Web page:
The Artist Otherwise Known As… Amalie Dougish ’17

Originally a painter, Amalie Dougish ’17 is now exploring minority bodies through photography. Emory Strawn/ Photo Editor.
Originally a painter, Amalie Dougish ’17 is now exploring minority bodies through photography. Emory Strawn/ Photo Editor.

“There’s a tension I’m trying to work out between bodies and people,” Amalie Dougish ’17 said as she showed me the photographs hanging in her studio. In each image, it is the people who are the focal point, the costumed, decorated figures stark against the dark backgrounds. This interest in the corporeal can be seen throughout her work, which is already quite prolific; in fact, an entire wall on the ground floor of Spencer Art Building is currently covered with her images.

Most of Dougish’s models are women, femmes and queer people of color. Her decision to focus on these bodies, in particular, stems in part from her own feelings of disorientation upon coming to Williamstown three years ago. Dougish grew up in Stockton, Calif., a place she described as quite different from the “predominantly white space” of the College. “My high school had a graduating class of 55, and there were like two white kids,” she said. “It’s a very diverse city.”

The shift, which she called her “big leap,” made her think a lot about identity. “You understand yourself by what you see,” she said. In this sense, her art is not just her way of coming to understand other people’s bodies and identities, but also her own.

Dougish can’t remember exactly when she became interested in art. “I’ve always been drawing and painting,” she said. When she was young, she kept sketchbooks of drawings and poetry, notebooks she called “fantasy documents of where I was.” Dougish is now an art history and practice and women’s, gender and sexuality studies double major. She also studied abroad during the spring of her junior year in Florence, Italy, an experience she cites as a major influence in her development as an artist. Her travels in Europe and the Middle East gave her the chance to meet people who had, as she said, made the decision to “devote their lives to art,” an experience that she said made her realize she could do the same.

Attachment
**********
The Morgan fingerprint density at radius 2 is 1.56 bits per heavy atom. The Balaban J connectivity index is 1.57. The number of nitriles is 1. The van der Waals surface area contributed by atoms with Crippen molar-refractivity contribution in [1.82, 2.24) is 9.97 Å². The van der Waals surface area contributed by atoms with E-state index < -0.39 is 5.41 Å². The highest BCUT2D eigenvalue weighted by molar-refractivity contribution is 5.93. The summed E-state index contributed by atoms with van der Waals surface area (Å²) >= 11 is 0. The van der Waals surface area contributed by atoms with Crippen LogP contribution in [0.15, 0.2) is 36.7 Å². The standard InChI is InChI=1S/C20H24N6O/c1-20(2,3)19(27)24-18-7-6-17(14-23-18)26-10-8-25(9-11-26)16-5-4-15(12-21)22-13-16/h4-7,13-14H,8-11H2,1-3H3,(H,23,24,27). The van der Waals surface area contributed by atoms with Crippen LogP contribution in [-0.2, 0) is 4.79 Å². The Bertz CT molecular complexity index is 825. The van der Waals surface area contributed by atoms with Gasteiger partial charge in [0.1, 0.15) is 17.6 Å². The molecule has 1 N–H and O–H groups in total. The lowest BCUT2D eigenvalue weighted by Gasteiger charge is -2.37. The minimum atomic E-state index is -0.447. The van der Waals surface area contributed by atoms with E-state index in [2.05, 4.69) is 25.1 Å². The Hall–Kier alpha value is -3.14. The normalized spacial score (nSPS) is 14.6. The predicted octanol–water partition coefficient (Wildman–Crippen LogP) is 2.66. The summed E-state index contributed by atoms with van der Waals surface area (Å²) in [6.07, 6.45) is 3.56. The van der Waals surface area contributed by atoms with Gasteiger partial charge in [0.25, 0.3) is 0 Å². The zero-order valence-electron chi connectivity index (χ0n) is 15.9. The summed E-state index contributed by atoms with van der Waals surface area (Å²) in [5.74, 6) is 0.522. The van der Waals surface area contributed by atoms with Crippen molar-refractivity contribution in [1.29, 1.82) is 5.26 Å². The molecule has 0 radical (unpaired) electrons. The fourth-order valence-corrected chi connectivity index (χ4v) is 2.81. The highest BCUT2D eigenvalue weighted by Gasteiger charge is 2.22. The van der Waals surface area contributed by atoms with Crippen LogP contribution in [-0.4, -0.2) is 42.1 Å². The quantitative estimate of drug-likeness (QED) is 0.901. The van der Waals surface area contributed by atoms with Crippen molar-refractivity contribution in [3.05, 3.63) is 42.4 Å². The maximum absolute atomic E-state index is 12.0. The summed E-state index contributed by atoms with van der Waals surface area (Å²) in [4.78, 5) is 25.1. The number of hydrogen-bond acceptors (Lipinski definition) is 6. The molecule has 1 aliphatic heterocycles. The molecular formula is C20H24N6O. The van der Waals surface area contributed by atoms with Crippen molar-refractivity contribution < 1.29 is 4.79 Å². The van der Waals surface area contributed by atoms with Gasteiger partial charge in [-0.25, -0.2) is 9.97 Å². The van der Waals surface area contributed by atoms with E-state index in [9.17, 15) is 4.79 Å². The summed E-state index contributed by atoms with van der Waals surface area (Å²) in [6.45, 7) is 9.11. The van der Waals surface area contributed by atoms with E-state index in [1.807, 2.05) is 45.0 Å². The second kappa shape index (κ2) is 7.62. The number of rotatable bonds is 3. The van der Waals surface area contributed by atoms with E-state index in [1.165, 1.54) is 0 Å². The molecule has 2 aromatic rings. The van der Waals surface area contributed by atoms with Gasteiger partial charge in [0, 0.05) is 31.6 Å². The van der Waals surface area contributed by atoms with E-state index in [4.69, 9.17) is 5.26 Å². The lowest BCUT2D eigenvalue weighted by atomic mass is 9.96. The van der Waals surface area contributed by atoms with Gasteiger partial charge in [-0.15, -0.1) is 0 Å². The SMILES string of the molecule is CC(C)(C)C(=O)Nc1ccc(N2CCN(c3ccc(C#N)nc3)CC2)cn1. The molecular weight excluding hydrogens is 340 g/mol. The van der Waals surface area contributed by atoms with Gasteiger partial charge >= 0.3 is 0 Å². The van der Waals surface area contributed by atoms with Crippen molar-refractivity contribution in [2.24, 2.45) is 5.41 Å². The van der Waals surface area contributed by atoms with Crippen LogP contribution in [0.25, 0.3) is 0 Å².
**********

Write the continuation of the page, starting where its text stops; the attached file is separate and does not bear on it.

While Dougish has always been artistic, she had been primarily focused on painting. She only picked up photography this past summer, which she spent working at the Williams College Museum of Art. The switch was self-motivated and somewhat spontaneous. “I got DSLR cameras from the equipment loan center and started messing around with a camera,” she said.

Much of Dougish’s recent photography has been done in the studio, and the images she produces often require extensive prep work. Indeed, she thinks of her work as a kind of “performance art,” one that requires her to carefully design her model’s make-up, clothing and body art, the last of which is sometimes painted with materials like tumeric oil, yogurt and honey. The willingness of her models to put up with such things is something for which she is very grateful. “My friends are so generous with their bodies and their time and themselves,” she said.

Earlier this fall, Dougish exhibited a number of photos meant to play with and subvert the genre of “pin-up girl” images dating from the 1950s. Though the traditional pin-up girl images created primarily to please the male gaze, Dougish, who said she had always been interested in the relation “between pin-ups and actual people,” sought to make images that would function quite differently. While nearly all of the original pin-up girls were white, hardly any of the models who appear in her series are. And though the people in her images sometimes pose in provocative ways, Dougish’s work seeks to explore the play between a model’s provocative pose and that person’s own “agency in taking on the provocative.” In this way, she said, laughing, her work represents something “kind of like a Beyoncé brand of feminism.”

Dougish acknowledges that there is something political in her work, describing it as, “a personal and political investment in bodies and identities that are usually looked over and marginalized.” But she also said that she has felt frustration about the tendency to politicize the work of certain artists because of their identities. “I think that brown artists are always put under an obligation to make art that is political in a way that white artists are not,” she said. On a fundamental level, however, “I’m just making art about things that I like.”

Dougish’s current projects include an upcoming artist talk for her photography class that will take place on Dec. 8 and her art studio thesis, which she said would be “a series of absurdist scenes about Muslim-American life.” After she graduates in the spring, Dougish hopes to travel to France, Morocco or Lebanon, and ultimately, to get a master’s of fine arts or a doctorate in art history. Whatever path she takes, however, she intends to continue to make art, something she believes to be all the more important in light of the events of the past few weeks.

“Post-election, I felt really lost and still kind of do,” she admitted. “But I think it’s important that people do what they love.” For Dougish, this is art, and her favorite thing is to lose herself in it, to, as she said, get into a “frenzy of making and not really consciously thinking,” a mode she compared to something like “dancing or cooking,” when she can focus wholly on making, on putting things together.


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